NBC Announces Its Finale Dates

By Tim Surette

Mar 09, 2011

... It's almost time to plan your trip to Costco or Harrod's (that's for you, UK fans!) or wherever you do your shopping to prepare for your TV finales shut-in, because networks are starting to announce dates for their shows' final episodes of the season. Today we heard from NBC, so I'll cover the highlights.

Monday, April 4: Harry's Law
Thursday, May 5: Perfect Couples, 30 Rock
Thursday, May 12: Community (hour-long episode), Outsourced
Monday, May 16: Chuck
Thursday, May 19: The Office, Parks and Recreation (both hour-long episodes)
Monday, May 23: The Event

Check out the rest of the dates at NBC.com.

... The Event returned from a three-month hiatus last night, but a lot of its audience didn't! Hey-yo! Only 5.2 million viewers tuned in, resulting in a 1.4 adult rating.That's down 26 percent from the last original episode, which is not good. But then again, neither is the show. [TV By the Numbers]

... Robert Carlyle, formerly of Stargate Universe, has joined the ABC pilot Once Upon a Time, from a pair of Lost writers. The show is about a small town where fairy tales may or may not be real. Carlyle, the same man who played an evil cannibal in Ravenous and a raging alcoholic and sociopath named Begbie in Trainspotting, will play... Rumplestiltskin. [Deadline Hollywood]

... Former Twin Peaks waitress and forever hottie Madchen Amick has been cast in the NBC pilot S.I.L.A.. The drama was created by Stephen Gaghan, the man behind Traffic and Syriana, and centers on the world of crime, law enforcement, and politics in Los Angeles. [Deadline Hollywood]

... Author Michael Chabon has a show called Hobgoblin percolating at HBO, and it's about "a motley group of conmen and magicians who use their skills at deception to battle Hitler and his forces during WWII." Sold! [Variety]


Follow TV.com writer Tim Surette on Twitter: @TimAtTVDotCom

  • Comments (20)
Add a Comment
In reply to :
  • TineRua Mar 14, 2011

    Once Upon A Time might be brilliant if it's done right; Robert Carlyle is a brilliant actor and, in their original form, fairy tales were dark and twisted and borderline terrifying to most adults, let alone children. Heck--even in it's tamed down form, Rumplestiltskin is freakin' nightmare-inducing.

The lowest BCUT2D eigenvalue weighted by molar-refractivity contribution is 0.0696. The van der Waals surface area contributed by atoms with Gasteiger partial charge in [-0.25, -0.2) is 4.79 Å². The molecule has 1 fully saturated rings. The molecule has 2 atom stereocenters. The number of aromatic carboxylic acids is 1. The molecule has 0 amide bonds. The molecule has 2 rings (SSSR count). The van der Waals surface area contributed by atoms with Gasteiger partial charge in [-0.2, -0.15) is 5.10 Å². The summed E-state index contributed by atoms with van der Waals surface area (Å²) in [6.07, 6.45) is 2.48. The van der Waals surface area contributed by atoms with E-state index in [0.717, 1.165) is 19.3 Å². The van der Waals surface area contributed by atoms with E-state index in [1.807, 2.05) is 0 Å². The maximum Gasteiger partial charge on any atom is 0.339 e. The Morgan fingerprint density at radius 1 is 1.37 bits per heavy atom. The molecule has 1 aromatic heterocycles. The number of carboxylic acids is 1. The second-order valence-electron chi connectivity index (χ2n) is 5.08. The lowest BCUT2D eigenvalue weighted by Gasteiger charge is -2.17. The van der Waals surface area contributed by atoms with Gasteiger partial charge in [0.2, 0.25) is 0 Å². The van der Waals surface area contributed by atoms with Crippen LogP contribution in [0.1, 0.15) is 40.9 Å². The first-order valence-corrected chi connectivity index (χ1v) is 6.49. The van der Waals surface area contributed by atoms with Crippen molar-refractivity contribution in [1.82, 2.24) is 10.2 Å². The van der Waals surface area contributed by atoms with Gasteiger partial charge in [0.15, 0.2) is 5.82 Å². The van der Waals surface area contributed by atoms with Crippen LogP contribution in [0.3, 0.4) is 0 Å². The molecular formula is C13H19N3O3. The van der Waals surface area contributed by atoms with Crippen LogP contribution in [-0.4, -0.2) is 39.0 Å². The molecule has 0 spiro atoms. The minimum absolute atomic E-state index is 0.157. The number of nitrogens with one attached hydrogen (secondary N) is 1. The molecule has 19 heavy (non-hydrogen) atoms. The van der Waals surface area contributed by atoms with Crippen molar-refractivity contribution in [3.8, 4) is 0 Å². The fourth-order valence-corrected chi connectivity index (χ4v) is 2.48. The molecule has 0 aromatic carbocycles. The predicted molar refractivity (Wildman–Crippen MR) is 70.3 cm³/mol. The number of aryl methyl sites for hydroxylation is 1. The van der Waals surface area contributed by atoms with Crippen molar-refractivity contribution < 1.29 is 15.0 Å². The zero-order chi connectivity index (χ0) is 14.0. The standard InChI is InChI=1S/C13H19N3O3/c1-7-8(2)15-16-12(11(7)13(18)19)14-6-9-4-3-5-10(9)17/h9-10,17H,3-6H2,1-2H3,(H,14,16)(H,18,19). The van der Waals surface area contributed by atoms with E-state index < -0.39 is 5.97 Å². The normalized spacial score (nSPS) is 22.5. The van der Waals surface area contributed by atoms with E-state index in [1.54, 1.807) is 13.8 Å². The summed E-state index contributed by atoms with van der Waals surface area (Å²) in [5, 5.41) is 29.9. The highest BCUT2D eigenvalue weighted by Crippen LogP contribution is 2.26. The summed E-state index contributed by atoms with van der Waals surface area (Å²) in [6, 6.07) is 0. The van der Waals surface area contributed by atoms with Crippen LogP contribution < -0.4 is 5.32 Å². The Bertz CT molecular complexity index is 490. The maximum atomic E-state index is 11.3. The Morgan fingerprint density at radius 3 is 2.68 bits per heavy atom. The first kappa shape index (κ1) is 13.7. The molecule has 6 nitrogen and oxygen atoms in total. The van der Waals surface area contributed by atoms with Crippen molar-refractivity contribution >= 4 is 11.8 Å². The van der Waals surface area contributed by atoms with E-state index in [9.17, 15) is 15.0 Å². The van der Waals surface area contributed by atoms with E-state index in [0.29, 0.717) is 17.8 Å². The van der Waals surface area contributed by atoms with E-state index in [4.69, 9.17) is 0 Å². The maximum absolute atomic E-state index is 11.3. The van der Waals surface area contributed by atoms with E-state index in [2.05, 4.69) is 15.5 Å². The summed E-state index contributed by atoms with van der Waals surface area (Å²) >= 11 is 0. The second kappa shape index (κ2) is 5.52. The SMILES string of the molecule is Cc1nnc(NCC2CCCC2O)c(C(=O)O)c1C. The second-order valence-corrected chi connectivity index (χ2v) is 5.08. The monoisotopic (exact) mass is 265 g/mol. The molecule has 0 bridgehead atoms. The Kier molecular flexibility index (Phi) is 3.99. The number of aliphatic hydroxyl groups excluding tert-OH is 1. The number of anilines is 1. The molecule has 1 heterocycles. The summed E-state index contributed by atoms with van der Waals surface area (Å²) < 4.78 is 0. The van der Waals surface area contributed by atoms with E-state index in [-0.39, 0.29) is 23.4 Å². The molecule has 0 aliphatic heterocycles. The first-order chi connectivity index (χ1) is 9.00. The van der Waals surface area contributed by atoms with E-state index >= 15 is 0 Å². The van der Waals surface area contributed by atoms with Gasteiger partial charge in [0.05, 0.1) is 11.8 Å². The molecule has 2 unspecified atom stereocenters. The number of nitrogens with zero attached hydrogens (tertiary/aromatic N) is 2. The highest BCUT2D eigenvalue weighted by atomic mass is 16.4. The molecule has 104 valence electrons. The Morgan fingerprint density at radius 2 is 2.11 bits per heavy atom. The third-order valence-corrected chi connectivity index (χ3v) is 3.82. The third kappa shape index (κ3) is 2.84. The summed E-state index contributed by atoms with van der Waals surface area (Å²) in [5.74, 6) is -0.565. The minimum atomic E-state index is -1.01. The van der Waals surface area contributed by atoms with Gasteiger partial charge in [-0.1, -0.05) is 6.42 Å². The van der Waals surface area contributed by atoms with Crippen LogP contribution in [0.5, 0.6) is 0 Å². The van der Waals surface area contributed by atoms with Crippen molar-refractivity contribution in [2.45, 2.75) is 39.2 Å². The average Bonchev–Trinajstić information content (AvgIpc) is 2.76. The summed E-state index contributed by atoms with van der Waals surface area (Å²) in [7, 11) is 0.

• zwixxx Mar 10, 2011

    I don't mind being one of the few who are enjoying The Event - though I reserve the right to be momentously psdoff if the season (and no doubt series) finale is an opened ended travesty of unresolved numptyness.

  • Writerpatrick Mar 10, 2011

    Costco is more middle class than upper class, although the rich also tend to shop at the bargain stores as well because of the prices.

  • xheroesx110 Mar 09, 2011

    nothing worth watching on NBC anymore anyway....

  • Starprincess13 Mar 09, 2011

    I don't watch anything on NBC so I don't care about their dates.

  • Spoontown Mar 09, 2011

    An hour of Parks, that's awesome, the best sitcom around at the moment, NBC pretty much has that category locked down, 30 Rock, Community, Parks all great. shootingstar, you know that Fringe is not a documentary yeah, and that even after all these years nothing paranormal has ever been proved in any way. Love the show but I also live in the real world and enjoy it because it's a departure from normal un-paranormal life.

  • Spoontown Mar 09, 2011

    Um is Costco an overpriced store that only the very rich can shop in? Because Harrods is about the most expensive shop in the most expensive city, in one of the most expensive countries in the world.......

  • shootingstar609 Mar 09, 2011

    I like Chuck and the Event, the rest I don't watch. @olddeegee-- how would you know if Fringe's "paranormal" is not real? Isn't the whole point of their jobs to keep a lid on all of the weird stuff so the average person doesn't know what's going on?

  • provencrt Mar 09, 2011

    nobody really cares about any of thesse shows

  • olddeegee Mar 09, 2011

    I liked The Event. Anyone who prefers Chuck to this is mentally 12 years old and obviously should find a real girlfriend. Fringe, which I like, is formulaic and manipulative in that it acts as if "paranormal" is real. Targeting the tweens does not mean you have a good show, it simply means that you're pandering.

  • See More Comments (10)